BERLIN — German officials are criticizing plans by the Russian military to build a replica of Berlin's Parliament building as a target for Russian teenagers to attack at a patriotic theme park near Moscow.
The Russian Defense Ministry said Wednesday the replica would give members of the Young Army, a program to teach youths military skills and encourage patriotism, the opportunity "to storm a specific location, not something abstract."
German government spokeswoman Ulrike Demmer said Friday the plan was "surprising and speaks for itself."
"We wouldn't build something like that for the education of German youth," added Foreign Ministry spokesman Martin Schaefer.
The Reichstag Parliament building in Berlin was the scene of bitter fighting in 1945 between the Red Army and Nazi troops. The building, first opened in 1894, was refurbished after German reunification and in 1999 became the home of the German parliament.
Images of Soviet soldiers hoisting their flag over the building are iconic and are largely viewed in Russia as the symbol of the allied victory in the war. , International News Photos In the aftermath of WW II, British engineers plowed the land in front of the German Reichstag ruins so people could plant vegetables.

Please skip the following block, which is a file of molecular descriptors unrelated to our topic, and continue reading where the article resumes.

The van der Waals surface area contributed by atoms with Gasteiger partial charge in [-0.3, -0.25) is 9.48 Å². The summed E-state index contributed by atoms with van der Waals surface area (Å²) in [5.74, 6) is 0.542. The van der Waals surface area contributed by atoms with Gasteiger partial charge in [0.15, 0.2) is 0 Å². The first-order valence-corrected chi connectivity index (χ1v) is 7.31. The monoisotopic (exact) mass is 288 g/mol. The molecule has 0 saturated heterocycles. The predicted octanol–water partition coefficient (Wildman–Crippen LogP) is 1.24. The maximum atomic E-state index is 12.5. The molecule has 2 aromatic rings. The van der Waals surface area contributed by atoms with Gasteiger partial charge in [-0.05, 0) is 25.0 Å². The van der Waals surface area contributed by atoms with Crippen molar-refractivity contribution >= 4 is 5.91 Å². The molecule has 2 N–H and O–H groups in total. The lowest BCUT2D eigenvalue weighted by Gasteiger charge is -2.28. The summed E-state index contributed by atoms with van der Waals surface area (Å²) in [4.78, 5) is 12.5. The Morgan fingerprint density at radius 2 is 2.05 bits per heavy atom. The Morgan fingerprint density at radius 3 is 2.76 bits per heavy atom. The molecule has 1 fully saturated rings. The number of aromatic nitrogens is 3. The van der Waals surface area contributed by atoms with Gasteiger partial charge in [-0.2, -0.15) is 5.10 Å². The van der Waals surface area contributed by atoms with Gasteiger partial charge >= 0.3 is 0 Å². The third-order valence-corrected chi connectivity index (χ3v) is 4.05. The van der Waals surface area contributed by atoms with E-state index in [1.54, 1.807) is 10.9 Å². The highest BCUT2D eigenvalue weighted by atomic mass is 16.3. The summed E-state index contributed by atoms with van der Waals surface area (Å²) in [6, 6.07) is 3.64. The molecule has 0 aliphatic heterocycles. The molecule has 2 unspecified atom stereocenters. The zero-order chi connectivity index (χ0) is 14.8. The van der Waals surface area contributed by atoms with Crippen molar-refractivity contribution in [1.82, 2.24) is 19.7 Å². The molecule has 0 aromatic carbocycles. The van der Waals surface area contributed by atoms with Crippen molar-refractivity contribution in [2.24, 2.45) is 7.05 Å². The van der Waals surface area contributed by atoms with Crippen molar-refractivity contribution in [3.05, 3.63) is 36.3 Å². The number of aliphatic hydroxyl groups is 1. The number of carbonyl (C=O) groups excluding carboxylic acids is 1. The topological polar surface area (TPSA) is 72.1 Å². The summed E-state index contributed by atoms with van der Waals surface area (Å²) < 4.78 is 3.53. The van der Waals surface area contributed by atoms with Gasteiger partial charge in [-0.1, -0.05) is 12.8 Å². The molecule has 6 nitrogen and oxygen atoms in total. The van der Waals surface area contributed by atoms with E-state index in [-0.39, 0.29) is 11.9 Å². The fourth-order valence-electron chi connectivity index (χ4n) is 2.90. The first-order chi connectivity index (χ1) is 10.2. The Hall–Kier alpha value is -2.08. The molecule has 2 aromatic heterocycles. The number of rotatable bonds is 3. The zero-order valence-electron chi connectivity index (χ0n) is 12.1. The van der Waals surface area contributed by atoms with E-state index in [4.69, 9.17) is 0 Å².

In Moscow, Defense Ministry spokesman Maj. Gen. Igor Konashenkov lashed out at the German officials for their reaction and vigorously defended the ministry's plan, saying the Reichstag replica "will contribute to the patriotic education of young citizens and foreign guests."
Konashenkov also referred to the 1933 Reichstag arson, which is seen as a pivotal moment in establishing Nazi Germany and hinted that the Germans who are worried about Russia wanting to build a replica building could be Nazi sympathizers.
"Verbal attacks by certain German politicians are not only dismaying but they also make one wonder about how these people really feel about the creators of the Third Reich," Konashenkov said Friday.
The Kremlin has turned to World War II to encourage patriotic feelings, as the country's massive wartime suffering and enormous losses during that time form a key element of Russia's national identity. Victory Day has remained Russia's most important secular holiday, a rallying point for a nation deeply divided over its Soviet-era history.
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